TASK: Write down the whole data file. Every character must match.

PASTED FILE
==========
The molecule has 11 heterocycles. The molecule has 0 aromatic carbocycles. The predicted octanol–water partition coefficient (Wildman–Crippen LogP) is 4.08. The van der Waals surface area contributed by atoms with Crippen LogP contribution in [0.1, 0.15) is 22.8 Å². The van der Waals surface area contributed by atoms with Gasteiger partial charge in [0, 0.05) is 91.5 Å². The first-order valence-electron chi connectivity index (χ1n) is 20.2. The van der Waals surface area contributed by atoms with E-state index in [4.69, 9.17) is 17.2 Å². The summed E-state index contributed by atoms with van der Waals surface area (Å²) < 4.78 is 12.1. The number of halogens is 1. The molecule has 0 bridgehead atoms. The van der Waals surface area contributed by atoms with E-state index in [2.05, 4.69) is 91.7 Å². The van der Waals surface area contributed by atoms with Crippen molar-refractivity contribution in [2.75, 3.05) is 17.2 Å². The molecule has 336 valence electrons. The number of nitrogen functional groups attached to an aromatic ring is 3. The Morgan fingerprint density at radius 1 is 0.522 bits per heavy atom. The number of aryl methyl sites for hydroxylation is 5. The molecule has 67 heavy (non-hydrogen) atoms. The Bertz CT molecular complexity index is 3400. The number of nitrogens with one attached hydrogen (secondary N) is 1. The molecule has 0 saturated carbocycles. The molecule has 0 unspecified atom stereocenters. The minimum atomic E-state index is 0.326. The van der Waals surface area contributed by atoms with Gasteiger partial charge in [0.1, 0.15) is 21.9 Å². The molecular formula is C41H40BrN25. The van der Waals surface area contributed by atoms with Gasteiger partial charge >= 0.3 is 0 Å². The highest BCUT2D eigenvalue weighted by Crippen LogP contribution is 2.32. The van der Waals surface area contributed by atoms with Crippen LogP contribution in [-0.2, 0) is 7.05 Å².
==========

The molecule has 11 heterocycles. The molecule has 0 aromatic carbocycles. The predicted octanol–water partition coefficient (Wildman–Crippen LogP) is 4.08. The van der Waals surface area contributed by atoms with Crippen LogP contribution in [0.1, 0.15) is 22.8 Å². The van der Waals surface area contributed by atoms with Gasteiger partial charge in [0, 0.05) is 91.5 Å². The first-order valence-electron chi connectivity index (χ1n) is 20.2. The van der Waals surface area contributed by atoms with E-state index in [4.69, 9.17) is 17.2 Å². The summed E-state index contributed by atoms with van der Waals surface area (Å²) < 4.78 is 12.1. The number of halogens is 1. The molecule has 0 bridgehead atoms. The van der Waals surface area contributed by atoms with E-state index in [2.05, 4.69) is 91.7 Å². The van der Waals surface area contributed by atoms with Crippen molar-refractivity contribution in [2.75, 3.05) is 17.2 Å². The molecule has 336 valence electrons. The number of nitrogen functional groups attached to an aromatic ring is 3. The Morgan fingerprint density at radius 1 is 0.522 bits per heavy atom. The number of aryl methyl sites for hydroxylation is 5. The molecule has 67 heavy (non-hydrogen) atoms. The Bertz CT molecular complexity index is 3400. The number of nitrogens with one attached hydrogen (secondary N) is 1. The molecule has 0 saturated carbocycles. The molecule has 0 unspecified atom stereocenters. The minimum atomic E-state index is 0.326. The van der Waals surface area contributed by atoms with Gasteiger partial charge in [0.1, 0.15) is 21.9 Å². The molecular formula is C41H40BrN25. The van der Waals surface area contributed by atoms with Gasteiger partial charge >= 0.3 is 0 Å². The highest BCUT2D eigenvalue weighted by Crippen LogP contribution is 2.32. The van der Waals surface area contributed by atoms with Crippen LogP contribution in [-0.2, 0) is 7.05 Å².